This is the reason why the result is not exactly Y.

projection of Y onto span(U) [Columns of U] and that means span(X) [Columns of X]

## Understanding spaces#

Solution of $$X \theta = Y$$ exists only and only if Y is in column space of X.

where

• Column space of A [col(A)] = Column space of $$\hat{U}$$ [col($$\hat{U}$$)] … range

• Kernel of $$A^T$$ [ker($$A^T$$)] … orthogonal compliment to col(A) (The orthogonal complement is a subspace of vectors where all of the vectors in it are orthogonal to all of the vectors in a particular subspace. For instance, if you are given a plane in ℝ³, then the orthogonal complement of that plane is the line that is normal to the plane and that passes through (0,0,0).)

• Row space of A [row(A)] = Row space of $$V^T$$ [row($$V^T$$)] = Column space of V [col(V)]

• Kernel of A [ker(A)] … null space (In mathematics, the kernel of a linear map, also known as the null space or nullspace, is the linear subspace of the domain of the map which is mapped to the zero vector.)

TODO

## Calculate with Data#

:

import numpy as np
import matplotlib.pyplot as plt
from mpl_toolkits import mplot3d

:

from sklearn.datasets import make_regression


### With 1 Feature#

:

X,Y = make_regression(n_samples=50,n_features=1,noise=20)

:

Y = Y.reshape(-1,1)

:

X.shape, Y.shape

:

((50, 1), (50, 1))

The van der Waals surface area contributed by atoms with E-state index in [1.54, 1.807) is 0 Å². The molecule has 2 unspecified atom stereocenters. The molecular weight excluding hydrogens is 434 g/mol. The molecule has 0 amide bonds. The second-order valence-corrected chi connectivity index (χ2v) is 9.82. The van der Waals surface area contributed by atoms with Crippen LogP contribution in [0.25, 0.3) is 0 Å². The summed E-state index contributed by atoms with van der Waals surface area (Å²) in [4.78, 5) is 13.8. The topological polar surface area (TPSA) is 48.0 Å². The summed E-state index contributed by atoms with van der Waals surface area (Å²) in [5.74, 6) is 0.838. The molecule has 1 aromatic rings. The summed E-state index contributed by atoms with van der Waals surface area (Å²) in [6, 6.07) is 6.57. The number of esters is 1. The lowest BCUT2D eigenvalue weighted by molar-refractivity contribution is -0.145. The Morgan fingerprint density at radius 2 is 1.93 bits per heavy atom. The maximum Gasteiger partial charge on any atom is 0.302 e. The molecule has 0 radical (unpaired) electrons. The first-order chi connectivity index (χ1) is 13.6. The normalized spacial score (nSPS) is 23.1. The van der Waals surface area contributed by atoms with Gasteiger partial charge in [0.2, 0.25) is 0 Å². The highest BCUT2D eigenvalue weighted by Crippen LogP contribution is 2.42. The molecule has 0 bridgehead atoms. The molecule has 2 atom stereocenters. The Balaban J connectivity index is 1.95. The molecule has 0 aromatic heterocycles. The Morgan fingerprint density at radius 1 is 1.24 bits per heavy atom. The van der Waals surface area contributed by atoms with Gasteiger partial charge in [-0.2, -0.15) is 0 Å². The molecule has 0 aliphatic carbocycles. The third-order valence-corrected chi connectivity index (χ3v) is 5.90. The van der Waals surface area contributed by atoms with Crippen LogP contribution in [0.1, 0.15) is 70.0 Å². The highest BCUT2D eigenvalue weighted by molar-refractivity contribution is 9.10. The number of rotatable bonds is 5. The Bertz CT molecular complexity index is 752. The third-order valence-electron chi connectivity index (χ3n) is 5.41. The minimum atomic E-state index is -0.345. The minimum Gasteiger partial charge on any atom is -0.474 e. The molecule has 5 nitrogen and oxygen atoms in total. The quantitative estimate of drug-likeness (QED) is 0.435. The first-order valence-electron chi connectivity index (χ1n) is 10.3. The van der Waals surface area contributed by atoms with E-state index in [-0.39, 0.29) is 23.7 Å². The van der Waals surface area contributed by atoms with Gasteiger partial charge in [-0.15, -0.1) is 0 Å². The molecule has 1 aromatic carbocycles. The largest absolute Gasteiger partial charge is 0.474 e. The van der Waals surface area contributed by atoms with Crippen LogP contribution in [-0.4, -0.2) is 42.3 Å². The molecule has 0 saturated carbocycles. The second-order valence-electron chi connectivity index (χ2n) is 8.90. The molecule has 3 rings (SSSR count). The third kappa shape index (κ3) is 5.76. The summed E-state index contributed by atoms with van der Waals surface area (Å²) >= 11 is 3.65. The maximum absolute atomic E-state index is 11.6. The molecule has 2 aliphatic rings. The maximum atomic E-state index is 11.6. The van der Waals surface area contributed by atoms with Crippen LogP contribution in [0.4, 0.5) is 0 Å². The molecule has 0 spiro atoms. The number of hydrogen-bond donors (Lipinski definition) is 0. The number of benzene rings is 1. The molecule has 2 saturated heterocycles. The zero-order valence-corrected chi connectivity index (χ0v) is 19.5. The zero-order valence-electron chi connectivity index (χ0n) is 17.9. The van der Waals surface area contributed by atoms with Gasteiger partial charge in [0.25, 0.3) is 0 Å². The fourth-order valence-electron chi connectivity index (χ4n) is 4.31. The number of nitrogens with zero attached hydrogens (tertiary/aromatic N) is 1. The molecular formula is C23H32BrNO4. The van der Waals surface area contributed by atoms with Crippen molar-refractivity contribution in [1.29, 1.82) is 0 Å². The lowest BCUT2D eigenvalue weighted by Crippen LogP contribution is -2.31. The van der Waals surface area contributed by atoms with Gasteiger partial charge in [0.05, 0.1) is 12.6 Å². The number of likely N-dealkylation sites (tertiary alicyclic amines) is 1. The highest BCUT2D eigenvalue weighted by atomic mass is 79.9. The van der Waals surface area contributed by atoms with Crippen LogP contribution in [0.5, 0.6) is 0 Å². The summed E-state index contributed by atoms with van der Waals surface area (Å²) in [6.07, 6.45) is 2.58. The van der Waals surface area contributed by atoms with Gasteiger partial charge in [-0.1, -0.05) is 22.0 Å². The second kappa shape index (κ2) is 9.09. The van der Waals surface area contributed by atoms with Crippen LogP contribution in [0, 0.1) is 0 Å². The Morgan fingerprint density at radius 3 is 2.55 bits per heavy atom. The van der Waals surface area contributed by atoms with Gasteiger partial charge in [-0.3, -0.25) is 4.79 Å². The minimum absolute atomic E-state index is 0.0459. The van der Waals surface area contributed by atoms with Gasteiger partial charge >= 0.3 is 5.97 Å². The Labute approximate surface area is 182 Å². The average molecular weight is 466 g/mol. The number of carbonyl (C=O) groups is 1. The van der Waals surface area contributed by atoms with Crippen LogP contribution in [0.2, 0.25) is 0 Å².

:

U,S,VT = np.linalg.svd(X,full_matrices=False)

:

U.shape, S.shape, VT.shape

:

((50, 1), (1,), (1, 1))

:

theta_tilde = VT.T @ np.linalg.pinv(np.diag(S)) @ U.T @ Y

:

Y_pred = X @ theta_tilde

:

%matplotlib inline

plt.plot(X[...,0],Y,'x',label='original')
plt.plot(X[...,0],Y_pred,'.--',label='predicted')

plt.legend()
plt.show() :

plt.plot(Y,label='original')
plt.plot(Y_pred,label='predicted')

plt.legend()
plt.show() ### With 2 features#

:

X,Y = make_regression(n_samples=500,n_features=2,noise=50)

:

Y = Y.reshape(-1,1)

:

X.shape, Y.shape

:

((500, 2), (500, 1))

:

U,S,VT = np.linalg.svd(X,full_matrices=False)

:

U.shape, S.shape, VT.shape

:

((500, 2), (2,), (2, 2))

:

theta_tilde = VT.T @ np.linalg.pinv(np.diag(S)) @ U.T @ Y

:

Y_pred = X @ theta_tilde

:

%matplotlib inline

fig = plt.figure(figsize=(10,10))
ax = plt.axes(projection='3d')

ax.scatter(X[...,0],X[...,1],Y, cmap='viridis',label='original')
ax.scatter(X[...,0],X[...,1],Y_pred, cmap='viridis',label='predicted')

plt.legend()
plt.show() :

plt.plot(Y,label='original')
plt.plot(Y_pred,label='predicted')

plt.legend()
plt.show() ## Another method to calcualte $$\tilde{\theta}$$#

$$X \theta = Y$$

$$\tilde{\theta} = pinv(X) Y$$

:

theta_tilde2 = np.linalg.pinv(X) @ Y

:

Y_pred = X @ theta_tilde2

:

plt.plot(Y,label='original')
plt.plot(Y_pred,label='predicted')

plt.legend()
plt.show() ## Boston housing data regression analysis#

:

from sklearn.datasets import load_boston

:

dataset = load_boston()

:

X,Y = dataset.data,dataset.target.reshape(-1,1)

:

X.shape, Y.shape

:

((506, 13), (506, 1))

:

U, S, VT = np.linalg.svd(X,full_matrices=False)

:

theta_tilde = VT.T @ np.linalg.pinv(np.diag(S)) @ U.T @ Y

:

Y_pred = X @ theta_tilde

:

plt.plot(Y,label='original')
plt.plot(Y_pred,'.-',label='predicted',alpha=0.6)

plt.legend()
plt.show()